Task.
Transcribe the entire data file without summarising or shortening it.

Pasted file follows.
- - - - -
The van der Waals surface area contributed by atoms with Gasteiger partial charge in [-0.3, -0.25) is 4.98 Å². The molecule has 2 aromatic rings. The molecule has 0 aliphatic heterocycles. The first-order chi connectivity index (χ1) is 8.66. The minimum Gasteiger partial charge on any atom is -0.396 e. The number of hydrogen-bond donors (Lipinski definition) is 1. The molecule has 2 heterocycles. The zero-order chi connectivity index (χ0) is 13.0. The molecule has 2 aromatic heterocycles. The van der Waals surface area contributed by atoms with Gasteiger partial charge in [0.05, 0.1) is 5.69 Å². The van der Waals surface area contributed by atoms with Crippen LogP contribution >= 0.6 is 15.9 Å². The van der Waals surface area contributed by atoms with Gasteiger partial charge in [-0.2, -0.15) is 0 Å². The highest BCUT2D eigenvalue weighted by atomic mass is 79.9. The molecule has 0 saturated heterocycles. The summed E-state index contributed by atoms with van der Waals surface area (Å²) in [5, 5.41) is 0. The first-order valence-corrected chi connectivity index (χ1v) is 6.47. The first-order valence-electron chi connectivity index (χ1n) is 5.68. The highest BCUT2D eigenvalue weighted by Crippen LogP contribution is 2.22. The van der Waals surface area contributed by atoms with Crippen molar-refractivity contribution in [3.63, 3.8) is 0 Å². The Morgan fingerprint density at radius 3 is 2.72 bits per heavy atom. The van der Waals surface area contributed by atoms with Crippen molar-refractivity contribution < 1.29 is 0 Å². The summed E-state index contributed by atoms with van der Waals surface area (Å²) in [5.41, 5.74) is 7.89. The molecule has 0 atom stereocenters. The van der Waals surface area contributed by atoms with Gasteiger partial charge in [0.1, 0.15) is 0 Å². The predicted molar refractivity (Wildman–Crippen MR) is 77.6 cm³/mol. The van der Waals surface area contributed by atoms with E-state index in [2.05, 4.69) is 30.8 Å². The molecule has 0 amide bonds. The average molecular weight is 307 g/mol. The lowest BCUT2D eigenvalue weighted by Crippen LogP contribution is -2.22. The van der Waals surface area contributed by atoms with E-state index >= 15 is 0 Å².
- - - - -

The van der Waals surface area contributed by atoms with Gasteiger partial charge in [-0.3, -0.25) is 4.98 Å². The molecule has 2 aromatic rings. The molecule has 0 aliphatic heterocycles. The first-order chi connectivity index (χ1) is 8.66. The minimum Gasteiger partial charge on any atom is -0.396 e. The number of hydrogen-bond donors (Lipinski definition) is 1. The molecule has 2 heterocycles. The zero-order chi connectivity index (χ0) is 13.0. The molecule has 2 aromatic heterocycles. The van der Waals surface area contributed by atoms with Gasteiger partial charge in [0.05, 0.1) is 5.69 Å². The van der Waals surface area contributed by atoms with Crippen LogP contribution >= 0.6 is 15.9 Å². The van der Waals surface area contributed by atoms with Gasteiger partial charge in [-0.2, -0.15) is 0 Å². The highest BCUT2D eigenvalue weighted by atomic mass is 79.9. The molecule has 0 saturated heterocycles. The summed E-state index contributed by atoms with van der Waals surface area (Å²) in [5, 5.41) is 0. The first-order valence-corrected chi connectivity index (χ1v) is 6.47. The first-order valence-electron chi connectivity index (χ1n) is 5.68. The highest BCUT2D eigenvalue weighted by Crippen LogP contribution is 2.22. The van der Waals surface area contributed by atoms with Crippen molar-refractivity contribution in [3.63, 3.8) is 0 Å². The Morgan fingerprint density at radius 3 is 2.72 bits per heavy atom. The van der Waals surface area contributed by atoms with Crippen molar-refractivity contribution < 1.29 is 0 Å². The summed E-state index contributed by atoms with van der Waals surface area (Å²) in [5.41, 5.74) is 7.89. The molecule has 0 atom stereocenters. The van der Waals surface area contributed by atoms with Gasteiger partial charge in [0.1, 0.15) is 0 Å². The predicted molar refractivity (Wildman–Crippen MR) is 77.6 cm³/mol. The van der Waals surface area contributed by atoms with E-state index in [2.05, 4.69) is 30.8 Å². The molecule has 0 amide bonds. The average molecular weight is 307 g/mol. The lowest BCUT2D eigenvalue weighted by Crippen LogP contribution is -2.22. The van der Waals surface area contributed by atoms with E-state index >= 15 is 0 Å².